Extinction or progress? Visions of the future

Sunday 3 November, 16:0017:15, Cinema 1Keynote controversies

Today’s political culture seems obsessed with dark, apocalyptic visions. From young people staging ‘die-ins’ to protest about the environment to talk of an ‘insect apocalypse’, fears and threats loom large. Activists from Extinction Rebellion argue the threat of catastrophe means it is imperative to reject growth and progress in favour of a new eco-austerity. Fifty years on from the moon landings, a stark contrast emerges between the implied promise of a future of space travel and luxury and today’s vision of climate emergencies and ageing populations. Perhaps, therefore, it is unsurprising that dystopias like The Handmaid’s Tale or Nineteen Eighty-Four (published 70 years ago this year) are such a prominent part of our culture. But, perhaps as shown by the success of the hit series Chernobyl, it is not just the dangerous future that’s imagined, but our present or recent past, too.

Of course, imagining a dark future is nothing necessarily new. Mary Shelley’s Frankenstein, published in 1818, was a famous early dramatisation of unease about the Enlightenment, science-driven future. Nonetheless, and in stark contrast to today, such works gained colour from the contrast with the optimistic belief in progress associated with the period. Few people today would identify with the idea of unending progress. Even where an idea of progress does exist, such as among Silicon Valley technologists, it is often presented as the development of new technologies – such as autonomous cars or artificial intelligence (AI) – to save humanity from its inherently sinful ways. Indeed, even any debate about AI is subject to numerous doom-laded scenarios.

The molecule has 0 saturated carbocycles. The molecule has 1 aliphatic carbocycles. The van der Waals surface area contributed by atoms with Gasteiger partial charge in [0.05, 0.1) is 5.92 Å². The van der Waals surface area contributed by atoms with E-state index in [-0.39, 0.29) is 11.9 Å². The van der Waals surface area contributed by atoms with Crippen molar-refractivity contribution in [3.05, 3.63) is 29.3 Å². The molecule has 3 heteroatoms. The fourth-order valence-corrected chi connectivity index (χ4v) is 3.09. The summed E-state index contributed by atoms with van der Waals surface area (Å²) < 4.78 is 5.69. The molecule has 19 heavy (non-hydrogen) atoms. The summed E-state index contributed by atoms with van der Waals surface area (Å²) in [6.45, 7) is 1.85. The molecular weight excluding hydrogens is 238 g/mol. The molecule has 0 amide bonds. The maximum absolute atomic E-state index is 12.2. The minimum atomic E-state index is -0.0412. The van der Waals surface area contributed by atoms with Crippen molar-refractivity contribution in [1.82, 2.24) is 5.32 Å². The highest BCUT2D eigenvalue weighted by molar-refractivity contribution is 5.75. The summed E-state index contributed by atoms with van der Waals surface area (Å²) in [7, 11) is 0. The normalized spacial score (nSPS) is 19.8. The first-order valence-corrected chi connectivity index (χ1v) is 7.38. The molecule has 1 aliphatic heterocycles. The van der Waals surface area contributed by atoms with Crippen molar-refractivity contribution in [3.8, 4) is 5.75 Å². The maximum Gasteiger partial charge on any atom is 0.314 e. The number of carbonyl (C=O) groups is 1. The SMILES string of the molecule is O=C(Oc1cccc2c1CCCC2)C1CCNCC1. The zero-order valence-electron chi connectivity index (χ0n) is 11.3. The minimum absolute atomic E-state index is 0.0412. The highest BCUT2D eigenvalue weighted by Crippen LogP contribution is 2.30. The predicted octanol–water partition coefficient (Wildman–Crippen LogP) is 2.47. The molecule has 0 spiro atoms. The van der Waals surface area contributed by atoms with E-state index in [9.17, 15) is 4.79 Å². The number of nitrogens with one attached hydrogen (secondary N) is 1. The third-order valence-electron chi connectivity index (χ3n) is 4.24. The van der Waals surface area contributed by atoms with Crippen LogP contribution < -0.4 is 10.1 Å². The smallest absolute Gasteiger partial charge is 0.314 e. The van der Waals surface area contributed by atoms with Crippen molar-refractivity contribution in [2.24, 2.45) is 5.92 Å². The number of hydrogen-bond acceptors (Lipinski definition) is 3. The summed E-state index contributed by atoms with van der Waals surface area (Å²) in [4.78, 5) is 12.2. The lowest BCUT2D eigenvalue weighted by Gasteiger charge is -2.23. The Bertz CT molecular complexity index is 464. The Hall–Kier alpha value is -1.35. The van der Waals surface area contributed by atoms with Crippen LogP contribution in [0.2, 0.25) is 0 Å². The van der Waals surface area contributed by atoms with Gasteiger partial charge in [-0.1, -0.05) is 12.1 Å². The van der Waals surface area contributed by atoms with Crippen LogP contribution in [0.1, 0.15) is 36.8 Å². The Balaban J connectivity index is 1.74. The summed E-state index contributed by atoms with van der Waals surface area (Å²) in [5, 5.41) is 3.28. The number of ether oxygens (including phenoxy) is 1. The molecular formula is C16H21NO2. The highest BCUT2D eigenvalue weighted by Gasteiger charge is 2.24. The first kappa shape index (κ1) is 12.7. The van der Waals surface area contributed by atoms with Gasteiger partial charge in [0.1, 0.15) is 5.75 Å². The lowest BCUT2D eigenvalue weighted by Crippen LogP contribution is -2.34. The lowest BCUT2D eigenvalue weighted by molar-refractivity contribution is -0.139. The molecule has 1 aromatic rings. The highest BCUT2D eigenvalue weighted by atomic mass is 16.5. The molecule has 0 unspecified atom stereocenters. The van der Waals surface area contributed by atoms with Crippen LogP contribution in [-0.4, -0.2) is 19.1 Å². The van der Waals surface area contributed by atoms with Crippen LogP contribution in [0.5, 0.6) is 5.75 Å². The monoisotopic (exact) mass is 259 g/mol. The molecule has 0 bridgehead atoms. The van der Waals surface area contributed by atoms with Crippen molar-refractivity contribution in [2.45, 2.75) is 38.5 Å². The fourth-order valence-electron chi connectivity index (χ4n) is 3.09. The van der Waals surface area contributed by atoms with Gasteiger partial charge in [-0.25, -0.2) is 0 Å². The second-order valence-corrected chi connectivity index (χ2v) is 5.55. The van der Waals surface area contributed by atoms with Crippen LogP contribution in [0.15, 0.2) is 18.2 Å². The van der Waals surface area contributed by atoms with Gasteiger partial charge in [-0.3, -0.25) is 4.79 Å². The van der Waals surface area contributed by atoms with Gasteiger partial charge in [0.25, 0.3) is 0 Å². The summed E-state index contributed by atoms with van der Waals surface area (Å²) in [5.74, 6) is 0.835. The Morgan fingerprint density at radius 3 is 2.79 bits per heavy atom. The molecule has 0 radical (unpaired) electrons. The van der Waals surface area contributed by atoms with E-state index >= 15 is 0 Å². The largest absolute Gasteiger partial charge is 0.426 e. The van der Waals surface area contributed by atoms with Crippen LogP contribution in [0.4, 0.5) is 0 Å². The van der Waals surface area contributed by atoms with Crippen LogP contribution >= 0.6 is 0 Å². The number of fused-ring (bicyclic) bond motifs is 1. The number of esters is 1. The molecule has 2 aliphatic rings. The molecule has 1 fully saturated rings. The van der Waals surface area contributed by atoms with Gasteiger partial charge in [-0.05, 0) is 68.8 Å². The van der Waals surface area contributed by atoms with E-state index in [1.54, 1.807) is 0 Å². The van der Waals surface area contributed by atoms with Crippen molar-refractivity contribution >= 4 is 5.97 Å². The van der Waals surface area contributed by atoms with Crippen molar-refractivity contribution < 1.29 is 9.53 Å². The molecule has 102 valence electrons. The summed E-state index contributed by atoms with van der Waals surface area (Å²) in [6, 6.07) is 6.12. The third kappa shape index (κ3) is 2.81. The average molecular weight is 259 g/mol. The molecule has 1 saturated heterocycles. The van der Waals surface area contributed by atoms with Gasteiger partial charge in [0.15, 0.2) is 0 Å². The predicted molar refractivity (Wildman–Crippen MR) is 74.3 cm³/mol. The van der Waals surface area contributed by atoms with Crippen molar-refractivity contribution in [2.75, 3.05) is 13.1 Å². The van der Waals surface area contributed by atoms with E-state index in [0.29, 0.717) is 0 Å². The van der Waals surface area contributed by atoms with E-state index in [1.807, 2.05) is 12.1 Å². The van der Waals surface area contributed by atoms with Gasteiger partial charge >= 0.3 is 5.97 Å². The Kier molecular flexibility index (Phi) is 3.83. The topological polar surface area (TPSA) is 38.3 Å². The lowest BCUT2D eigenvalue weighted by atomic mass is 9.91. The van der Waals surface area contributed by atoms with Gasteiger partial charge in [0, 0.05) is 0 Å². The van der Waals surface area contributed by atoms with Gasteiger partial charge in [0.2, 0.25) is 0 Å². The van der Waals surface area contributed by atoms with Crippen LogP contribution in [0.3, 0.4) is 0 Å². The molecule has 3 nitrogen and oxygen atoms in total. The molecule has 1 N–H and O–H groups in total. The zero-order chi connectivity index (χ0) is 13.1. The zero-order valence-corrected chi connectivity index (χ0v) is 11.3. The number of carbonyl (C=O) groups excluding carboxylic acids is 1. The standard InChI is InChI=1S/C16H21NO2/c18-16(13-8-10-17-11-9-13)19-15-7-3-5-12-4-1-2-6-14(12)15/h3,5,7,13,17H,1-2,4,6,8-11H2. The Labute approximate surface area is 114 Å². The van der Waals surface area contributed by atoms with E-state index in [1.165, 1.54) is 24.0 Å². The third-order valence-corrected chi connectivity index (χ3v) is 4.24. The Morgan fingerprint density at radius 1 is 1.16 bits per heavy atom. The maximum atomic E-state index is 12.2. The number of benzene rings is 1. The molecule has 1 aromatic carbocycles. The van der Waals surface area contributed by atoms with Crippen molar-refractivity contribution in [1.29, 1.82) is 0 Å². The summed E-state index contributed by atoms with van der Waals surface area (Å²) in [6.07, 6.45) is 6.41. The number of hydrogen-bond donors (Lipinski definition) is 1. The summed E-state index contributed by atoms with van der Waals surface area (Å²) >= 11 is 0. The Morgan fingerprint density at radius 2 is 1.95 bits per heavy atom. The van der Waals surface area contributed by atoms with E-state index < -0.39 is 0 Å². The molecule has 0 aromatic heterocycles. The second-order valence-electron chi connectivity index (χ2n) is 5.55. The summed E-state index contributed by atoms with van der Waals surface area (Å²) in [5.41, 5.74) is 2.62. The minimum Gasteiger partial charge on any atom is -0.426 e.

Perhaps one question to ask is what our attitudes to the future tell us about the present. Are periods of time where people dream big new ideas more confident of themselves, and do we therefore live in relatively insecure times? What is the cause of our contemporary insecurity? Whatever the roots of this insecurity, it is certainly profound. As some have noted, there is a current tendency to turn technical problems – such as reducing greenhouse-gas emissions or developing clean energy sources – into existential crises.

Naturally, rare voices occasionally attempt a defence of progress. However, such polemics are usually focused on showing how progress has happened in the past, not that we can expect it to continue. Their implicit message seems to be: ‘You’ve never had it so good, so stop complaining.’ Even left-wing defenders of a new, technologically-powered socialism seem interested in singing the praises of technology only to avoid what they see as total environmental catastrophe.

Where, therefore, have the defenders of progress gone? When the elite at Davos broadcast a catastrophic vision of the future, is it a sign that our leaders have lost confidence in themselves and our society? What can we learn about the present from our attitude to the future? Do we need to recover our faith in the future – and by extension, ourselves?